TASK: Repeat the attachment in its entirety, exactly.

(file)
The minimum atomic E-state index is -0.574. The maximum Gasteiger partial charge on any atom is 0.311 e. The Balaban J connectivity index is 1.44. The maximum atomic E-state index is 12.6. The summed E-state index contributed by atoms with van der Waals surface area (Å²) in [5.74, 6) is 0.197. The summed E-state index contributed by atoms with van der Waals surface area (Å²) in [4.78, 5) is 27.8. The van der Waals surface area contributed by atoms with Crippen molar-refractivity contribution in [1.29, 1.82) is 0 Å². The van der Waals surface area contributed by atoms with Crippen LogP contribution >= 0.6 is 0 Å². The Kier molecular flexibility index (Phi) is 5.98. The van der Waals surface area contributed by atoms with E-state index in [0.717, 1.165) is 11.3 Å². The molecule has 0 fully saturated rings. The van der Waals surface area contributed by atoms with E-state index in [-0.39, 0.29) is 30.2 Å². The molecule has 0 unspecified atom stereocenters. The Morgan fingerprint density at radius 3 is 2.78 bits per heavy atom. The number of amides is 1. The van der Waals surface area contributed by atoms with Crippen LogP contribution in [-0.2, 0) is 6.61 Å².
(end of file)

The minimum atomic E-state index is -0.574. The maximum Gasteiger partial charge on any atom is 0.311 e. The Balaban J connectivity index is 1.44. The maximum atomic E-state index is 12.6. The summed E-state index contributed by atoms with van der Waals surface area (Å²) in [5.74, 6) is 0.197. The summed E-state index contributed by atoms with van der Waals surface area (Å²) in [4.78, 5) is 27.8. The van der Waals surface area contributed by atoms with Crippen molar-refractivity contribution in [1.29, 1.82) is 0 Å². The van der Waals surface area contributed by atoms with Crippen LogP contribution >= 0.6 is 0 Å². The Kier molecular flexibility index (Phi) is 5.98. The van der Waals surface area contributed by atoms with E-state index in [0.717, 1.165) is 11.3 Å². The molecule has 0 fully saturated rings. The van der Waals surface area contributed by atoms with E-state index in [-0.39, 0.29) is 30.2 Å². The molecule has 0 unspecified atom stereocenters. The Morgan fingerprint density at radius 3 is 2.78 bits per heavy atom. The number of amides is 1. The van der Waals surface area contributed by atoms with Crippen LogP contribution in [-0.2, 0) is 6.61 Å².